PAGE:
Tuesday, September 2, 2014

The distortions from urban vehicle ownership

Two comparative graphics of land-use in downtown Hartford, Connecticut, in 1960 and 2000 illustrate the pernicious effects of motor vehicle ownership and usage. As can be seen, the earmarked parking spaces (in red) have increased dramatically in the 40 years. It rose from 15000 parking slots, covering 7.5% of the land downtown, to 46000 slots, covering 22% of the land.
The explosive growth in vehicle ownership and the very high proportion of private vehicle work commutes over the last 3-4 decades have, in no small measure, been driven by a similar growth of parking facilities. Trends like paid parking have only served to marginally attenuate the growth of vehicle ownership. In this regard, Hartford is pretty much representative of the shifts in land-use across cities of the world.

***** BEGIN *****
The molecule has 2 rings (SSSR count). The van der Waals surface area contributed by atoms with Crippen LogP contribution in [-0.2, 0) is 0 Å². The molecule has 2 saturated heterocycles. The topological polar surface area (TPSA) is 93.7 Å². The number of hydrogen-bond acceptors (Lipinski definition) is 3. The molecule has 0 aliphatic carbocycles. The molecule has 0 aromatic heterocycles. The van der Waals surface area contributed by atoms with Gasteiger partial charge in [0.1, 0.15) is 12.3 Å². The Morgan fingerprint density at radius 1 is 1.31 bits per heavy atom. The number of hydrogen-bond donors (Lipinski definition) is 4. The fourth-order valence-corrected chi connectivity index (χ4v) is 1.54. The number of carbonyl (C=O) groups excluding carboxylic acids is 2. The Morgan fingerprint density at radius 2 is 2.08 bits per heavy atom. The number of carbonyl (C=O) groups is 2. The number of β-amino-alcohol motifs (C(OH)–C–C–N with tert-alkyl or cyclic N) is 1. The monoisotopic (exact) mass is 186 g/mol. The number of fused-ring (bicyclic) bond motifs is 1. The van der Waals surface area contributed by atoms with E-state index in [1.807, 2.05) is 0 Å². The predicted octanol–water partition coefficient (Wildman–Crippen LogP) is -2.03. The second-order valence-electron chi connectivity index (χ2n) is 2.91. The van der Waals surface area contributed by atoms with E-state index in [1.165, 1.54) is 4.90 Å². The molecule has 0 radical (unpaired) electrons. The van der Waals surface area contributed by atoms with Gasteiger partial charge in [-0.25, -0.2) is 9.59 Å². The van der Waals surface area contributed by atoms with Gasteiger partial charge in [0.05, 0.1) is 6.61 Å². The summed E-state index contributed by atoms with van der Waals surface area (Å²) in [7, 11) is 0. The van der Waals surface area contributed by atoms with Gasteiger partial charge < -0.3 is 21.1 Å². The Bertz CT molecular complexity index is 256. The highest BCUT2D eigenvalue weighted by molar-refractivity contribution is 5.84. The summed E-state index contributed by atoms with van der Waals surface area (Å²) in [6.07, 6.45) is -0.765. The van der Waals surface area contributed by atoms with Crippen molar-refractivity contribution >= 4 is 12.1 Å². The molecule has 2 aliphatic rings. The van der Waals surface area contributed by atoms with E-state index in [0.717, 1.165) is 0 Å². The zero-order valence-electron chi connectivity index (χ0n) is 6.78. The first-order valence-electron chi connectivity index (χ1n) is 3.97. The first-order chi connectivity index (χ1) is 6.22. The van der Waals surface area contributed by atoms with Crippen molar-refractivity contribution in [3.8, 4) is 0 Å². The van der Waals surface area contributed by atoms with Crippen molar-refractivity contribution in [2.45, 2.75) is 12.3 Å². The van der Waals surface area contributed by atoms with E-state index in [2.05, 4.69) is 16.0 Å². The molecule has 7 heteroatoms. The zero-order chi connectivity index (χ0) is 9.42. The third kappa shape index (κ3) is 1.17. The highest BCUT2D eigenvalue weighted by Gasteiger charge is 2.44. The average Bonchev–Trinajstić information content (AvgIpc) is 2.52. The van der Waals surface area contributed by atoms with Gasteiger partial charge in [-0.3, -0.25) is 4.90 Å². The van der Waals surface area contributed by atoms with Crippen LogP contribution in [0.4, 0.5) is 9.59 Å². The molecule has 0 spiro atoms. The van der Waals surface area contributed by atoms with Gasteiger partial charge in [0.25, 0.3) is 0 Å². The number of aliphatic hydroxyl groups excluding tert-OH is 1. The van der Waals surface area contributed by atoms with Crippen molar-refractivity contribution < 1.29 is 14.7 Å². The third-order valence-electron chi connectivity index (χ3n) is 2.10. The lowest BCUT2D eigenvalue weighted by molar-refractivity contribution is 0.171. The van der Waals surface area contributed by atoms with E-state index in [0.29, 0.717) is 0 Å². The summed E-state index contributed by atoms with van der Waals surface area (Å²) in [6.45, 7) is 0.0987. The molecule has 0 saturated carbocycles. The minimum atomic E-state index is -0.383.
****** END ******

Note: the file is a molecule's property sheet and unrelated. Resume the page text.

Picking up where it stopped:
This has also had distributive consequences. Given the limited and highly valuable land available, the expansion of parking space has come at the cost of other competing claims on land. Even as those who can afford it have benefited, the growth of parking spaces have reduced the space available for affordable housing, community amenities, and even public recreation centers, all of which adversely affect those less well-off. Several of the road-margin parking spaces have come at the cost of decreased road carriageways. Also, road margin parking and parking garages generates less tax revenues for the city than other developments.

A major source of increase in parking spaces have been the minimum parking requirements for both commercial and residential developments. Apart from favoring vehicle owners, such requirements also drive up property prices and rental values thereby crowding out the poor. Further, the high parking charges in such down-town areas have already made private vehicle use affordable only for the non-poor. This, as I blogged earlier, also exacerbates the skewed physical access to employment, for the rich and poor.   

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